The sessions of 1707 and 1708 were distinguished by no unusual
events, and harmony prevailed between the different branches of the
Attendance on the Provincial Court being inconvenient to those who
lived far from Annapolis, and especially to the people of the Eastern
Shore, the Governor and Council recommended a system of itinerant
judges to go on the Western and Eastern circuits, and hold assizes
twice a year. To this plan the Lower House would not agree, so the
Governor appointed four such judges by virtue of the royal prerogative,
and the Queen confirmed the appointments.
As the people seemed slow in erecting towns and ports, for which
such ample provision had been made in the Act of 1706, the Governor
feared that that Act was " not sufficiently coercive," and again urged
the Assembly to bestir themselves in the matter. At first sight it seems
absurd to try to make ports by main force, unless one could also create
the traffic to justify them; but there was a special reason in this case.
Vessels had to be entered and cleared by the royal collectors, and thus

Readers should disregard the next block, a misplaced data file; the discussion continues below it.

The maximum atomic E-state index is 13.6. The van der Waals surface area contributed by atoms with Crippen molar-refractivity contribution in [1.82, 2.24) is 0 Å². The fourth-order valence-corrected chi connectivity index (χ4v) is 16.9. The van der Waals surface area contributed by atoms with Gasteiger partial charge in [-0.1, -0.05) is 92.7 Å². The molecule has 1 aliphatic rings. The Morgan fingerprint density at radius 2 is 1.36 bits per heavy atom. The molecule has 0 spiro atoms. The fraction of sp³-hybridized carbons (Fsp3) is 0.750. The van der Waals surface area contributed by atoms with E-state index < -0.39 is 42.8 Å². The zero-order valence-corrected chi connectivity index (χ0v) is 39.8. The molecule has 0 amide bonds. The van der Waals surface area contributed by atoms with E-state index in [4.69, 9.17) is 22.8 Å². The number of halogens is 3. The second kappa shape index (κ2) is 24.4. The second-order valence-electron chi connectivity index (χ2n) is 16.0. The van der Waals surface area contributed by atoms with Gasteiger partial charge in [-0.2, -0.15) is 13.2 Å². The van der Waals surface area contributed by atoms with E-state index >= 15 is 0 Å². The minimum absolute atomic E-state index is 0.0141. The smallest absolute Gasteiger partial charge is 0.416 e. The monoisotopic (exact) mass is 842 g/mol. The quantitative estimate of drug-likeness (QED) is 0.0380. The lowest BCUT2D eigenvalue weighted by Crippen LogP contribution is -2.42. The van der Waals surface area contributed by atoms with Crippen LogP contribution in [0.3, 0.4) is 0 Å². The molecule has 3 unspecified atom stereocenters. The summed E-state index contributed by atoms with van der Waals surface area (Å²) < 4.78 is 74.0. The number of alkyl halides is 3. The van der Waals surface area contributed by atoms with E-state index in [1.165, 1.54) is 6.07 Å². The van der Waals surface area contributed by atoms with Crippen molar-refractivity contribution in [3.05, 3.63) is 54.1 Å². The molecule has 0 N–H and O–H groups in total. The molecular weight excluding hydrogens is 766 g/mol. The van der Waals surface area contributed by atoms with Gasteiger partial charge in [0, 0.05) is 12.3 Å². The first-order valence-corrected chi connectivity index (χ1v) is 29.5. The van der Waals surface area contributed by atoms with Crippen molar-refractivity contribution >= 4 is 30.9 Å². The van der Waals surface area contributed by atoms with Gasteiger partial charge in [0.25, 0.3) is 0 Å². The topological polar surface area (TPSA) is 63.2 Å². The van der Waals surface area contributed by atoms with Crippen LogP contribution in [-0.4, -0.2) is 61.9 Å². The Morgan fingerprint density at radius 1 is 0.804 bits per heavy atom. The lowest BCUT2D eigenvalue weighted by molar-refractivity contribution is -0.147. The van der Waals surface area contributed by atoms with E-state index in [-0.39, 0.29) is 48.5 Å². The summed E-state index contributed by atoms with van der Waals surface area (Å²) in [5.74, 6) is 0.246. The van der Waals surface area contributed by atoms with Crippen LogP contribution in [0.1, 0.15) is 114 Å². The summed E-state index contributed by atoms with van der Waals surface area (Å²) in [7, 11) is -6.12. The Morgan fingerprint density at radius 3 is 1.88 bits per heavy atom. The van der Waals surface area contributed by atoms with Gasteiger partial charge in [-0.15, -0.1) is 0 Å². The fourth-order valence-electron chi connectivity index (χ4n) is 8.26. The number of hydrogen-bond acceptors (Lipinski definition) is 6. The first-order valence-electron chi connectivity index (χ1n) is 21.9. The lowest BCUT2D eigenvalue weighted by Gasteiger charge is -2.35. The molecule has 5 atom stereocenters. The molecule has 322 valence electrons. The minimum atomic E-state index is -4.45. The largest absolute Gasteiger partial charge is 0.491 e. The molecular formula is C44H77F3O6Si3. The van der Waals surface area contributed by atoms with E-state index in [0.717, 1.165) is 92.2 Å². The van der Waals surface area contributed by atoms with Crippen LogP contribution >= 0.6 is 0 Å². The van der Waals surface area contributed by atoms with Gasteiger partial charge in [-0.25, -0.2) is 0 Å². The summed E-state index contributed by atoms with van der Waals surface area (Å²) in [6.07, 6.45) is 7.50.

the planters who could have landed and shipped their goods almost at
their doors, were put to the trouble and risk of conveying them to or
from Annapolis, St. Mary's, Oxford, or Chestertown. To remedy this,
an Act was passed creating all the towns, rivers and landings in the
several Bay counties, " members " of the ports of their districts.
The proceedings in the case of Richard Clarke, attainted for various
heinous acts or designs, such as counterfeiting, piracy, and blowing up
the port of Annapolis, show symptoms of a degree of alarm which at
present seems rather excessive. But that business can be better
studied in the Council Journals.
In the Session of Sept.-Oct. 1708, no Acts were passed, the Lower
House having shown so froward a temper that the Governor cut short
the session by dissolution.
On July 30, 1709, Gov. Seymour died, and by the terms of his com-
mission the administration of his office was vested in the Council who
chose Edward Lloyd as their President. Lloyd held this position until
the arrival of Gov. Hart in 1714.